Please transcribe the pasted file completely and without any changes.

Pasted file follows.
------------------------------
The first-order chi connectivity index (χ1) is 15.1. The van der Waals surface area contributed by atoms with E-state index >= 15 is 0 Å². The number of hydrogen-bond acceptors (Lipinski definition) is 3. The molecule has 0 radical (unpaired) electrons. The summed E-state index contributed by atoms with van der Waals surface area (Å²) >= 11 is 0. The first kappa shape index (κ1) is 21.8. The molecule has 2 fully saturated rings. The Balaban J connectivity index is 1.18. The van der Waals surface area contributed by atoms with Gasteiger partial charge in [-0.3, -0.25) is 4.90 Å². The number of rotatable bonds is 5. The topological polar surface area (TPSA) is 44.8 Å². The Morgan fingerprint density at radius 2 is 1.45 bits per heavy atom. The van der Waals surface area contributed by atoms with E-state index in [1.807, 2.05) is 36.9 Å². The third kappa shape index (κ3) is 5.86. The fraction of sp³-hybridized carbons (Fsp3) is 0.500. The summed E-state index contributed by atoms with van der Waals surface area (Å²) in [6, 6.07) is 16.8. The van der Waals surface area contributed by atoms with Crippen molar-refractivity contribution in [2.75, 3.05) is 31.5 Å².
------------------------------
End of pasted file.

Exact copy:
The first-order chi connectivity index (χ1) is 15.1. The van der Waals surface area contributed by atoms with E-state index >= 15 is 0 Å². The number of hydrogen-bond acceptors (Lipinski definition) is 3. The molecule has 0 radical (unpaired) electrons. The summed E-state index contributed by atoms with van der Waals surface area (Å²) >= 11 is 0. The first kappa shape index (κ1) is 21.8. The molecule has 2 fully saturated rings. The Balaban J connectivity index is 1.18. The van der Waals surface area contributed by atoms with Gasteiger partial charge in [-0.3, -0.25) is 4.90 Å². The number of rotatable bonds is 5. The topological polar surface area (TPSA) is 44.8 Å². The Morgan fingerprint density at radius 2 is 1.45 bits per heavy atom. The van der Waals surface area contributed by atoms with E-state index in [1.807, 2.05) is 36.9 Å². The third kappa shape index (κ3) is 5.86. The fraction of sp³-hybridized carbons (Fsp3) is 0.500. The summed E-state index contributed by atoms with van der Waals surface area (Å²) in [6, 6.07) is 16.8. The van der Waals surface area contributed by atoms with Crippen molar-refractivity contribution in [2.75, 3.05) is 31.5 Å².